Vehicle manufacturers are raising the amount of money they spend on cyber security after hackers, and a recent ransomware attack, revealed their vulnerability.
Software spend will increase from $37.95 billion (£30bn) in 2015 to $80bn (£63bn) in 2020, reaching $168.8bn (£133.3bn) by 2025, while investment in car cyber security is expected to grow by almost 25% over the same period, according to analysts at Frost and Sullivan.
Hackers have shown they can remotely access and control vehicle components such as braking and engine stop-start operations or tap into private customer data collected by the on-board system.
Just last month, Renault-Nissan’s manufacturing plants in Sandouville and Sunderland were hit by a ransomware attack which halted production.
It came after a series of hacks by researchers, who were able to remotely control a Tesla Model S from a distance of 12 miles and remotely locate, unlock and start a Hyundai car via a mobile app.
Niranjan Manohar, programme manager for connectivity and automotive internet of things (IoT) at Frost and Sullivan, said: “A variety of very public cyber attacks against automotive companies have occurred over the past few years, only scratching the surface of the magnitude of the risks.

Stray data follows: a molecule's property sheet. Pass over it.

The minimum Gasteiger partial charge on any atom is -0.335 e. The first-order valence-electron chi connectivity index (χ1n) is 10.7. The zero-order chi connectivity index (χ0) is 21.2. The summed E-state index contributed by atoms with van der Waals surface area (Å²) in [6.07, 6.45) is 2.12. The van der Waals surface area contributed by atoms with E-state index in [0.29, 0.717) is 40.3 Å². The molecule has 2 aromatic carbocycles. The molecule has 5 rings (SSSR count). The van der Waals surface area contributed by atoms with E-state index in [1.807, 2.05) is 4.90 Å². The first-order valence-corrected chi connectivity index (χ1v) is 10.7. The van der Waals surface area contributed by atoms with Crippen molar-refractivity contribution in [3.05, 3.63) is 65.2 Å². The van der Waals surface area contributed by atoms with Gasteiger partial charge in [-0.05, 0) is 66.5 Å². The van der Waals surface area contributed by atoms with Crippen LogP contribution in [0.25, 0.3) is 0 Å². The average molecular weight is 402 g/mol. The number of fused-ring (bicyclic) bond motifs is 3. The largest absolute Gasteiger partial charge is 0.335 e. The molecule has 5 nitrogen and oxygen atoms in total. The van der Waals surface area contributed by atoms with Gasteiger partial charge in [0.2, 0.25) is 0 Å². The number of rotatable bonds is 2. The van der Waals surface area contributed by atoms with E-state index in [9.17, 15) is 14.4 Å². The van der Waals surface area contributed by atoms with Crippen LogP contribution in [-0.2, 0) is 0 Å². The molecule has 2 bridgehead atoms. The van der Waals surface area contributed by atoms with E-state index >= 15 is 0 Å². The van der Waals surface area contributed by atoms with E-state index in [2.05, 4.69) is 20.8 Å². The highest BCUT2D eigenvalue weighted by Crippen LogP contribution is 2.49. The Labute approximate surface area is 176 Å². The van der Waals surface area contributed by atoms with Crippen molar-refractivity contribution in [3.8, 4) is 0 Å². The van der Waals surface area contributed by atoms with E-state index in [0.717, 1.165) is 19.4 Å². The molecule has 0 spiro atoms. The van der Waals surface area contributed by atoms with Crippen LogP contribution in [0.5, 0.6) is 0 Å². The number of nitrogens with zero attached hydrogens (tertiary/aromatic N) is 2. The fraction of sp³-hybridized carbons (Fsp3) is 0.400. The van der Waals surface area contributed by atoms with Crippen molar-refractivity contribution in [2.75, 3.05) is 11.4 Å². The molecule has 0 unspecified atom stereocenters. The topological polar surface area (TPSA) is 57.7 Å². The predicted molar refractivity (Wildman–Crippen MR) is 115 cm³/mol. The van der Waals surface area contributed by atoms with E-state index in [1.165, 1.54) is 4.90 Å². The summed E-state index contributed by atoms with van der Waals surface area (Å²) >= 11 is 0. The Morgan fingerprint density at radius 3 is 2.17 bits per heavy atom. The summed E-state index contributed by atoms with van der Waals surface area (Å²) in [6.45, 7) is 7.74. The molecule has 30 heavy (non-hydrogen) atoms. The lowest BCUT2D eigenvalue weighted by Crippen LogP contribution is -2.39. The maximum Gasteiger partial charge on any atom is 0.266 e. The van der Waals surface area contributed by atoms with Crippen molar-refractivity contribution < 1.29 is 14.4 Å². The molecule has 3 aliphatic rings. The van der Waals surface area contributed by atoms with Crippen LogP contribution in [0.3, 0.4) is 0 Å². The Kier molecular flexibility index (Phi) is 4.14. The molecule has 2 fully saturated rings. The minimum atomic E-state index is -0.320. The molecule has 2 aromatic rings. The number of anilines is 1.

“Connectivity is what consumers want, but security will need to be a key focus area across the vehicle lifecycle. The automotive industry demands a comprehensive security solution in the entire automotive value chain, covering hardware security, software security, network security and cloud security.”
A new white paper, ‘Cyber security for the Automotive Industry’ from Frost and Sullivan and digital security firm Irdeto, highlights how one of the key challenges faced by the
automotive market is the increasing extent of in-vehicle connectivity, which extends from
infotainment to mobile phones, voice recognition, navigation and communication with other in-vehicle infrastructure.
While this connectivity is essential to satisfy consumer demand, it also introduces a variety of vulnerabilities that hackers aim to exploit.
The automotive industry is working in tandem with a number of government-industry projects to analyse the problem and formulate protections such as hardware security modules (HSM) and securing vehicles from internal and external attacks.
In 2015, manufacturers formed the global information sharing community, the Information Sharing Advisory Centre (Auto-ISAC), to enhance security awareness and share vehicle cyber security information, threats, warnings and incidents among industry stakeholders.
Daniel Thunberg, global head of automotive at Irdeto, said: “Hackers and cyber criminals are employing new strategies to exploit vulnerabilities in today’s connected cars.
“Consumers crave connectivity features in their vehicles, but automakers must address the associated vulnerabilities to prevent hackers from altering their automobiles.
“With investments in digitisation and connectivity expected to increase in the coming years, OEMs and tier-one operators need to think of cyber security from the beginning, by implementing a comprehensive security approach that will keep drivers safe on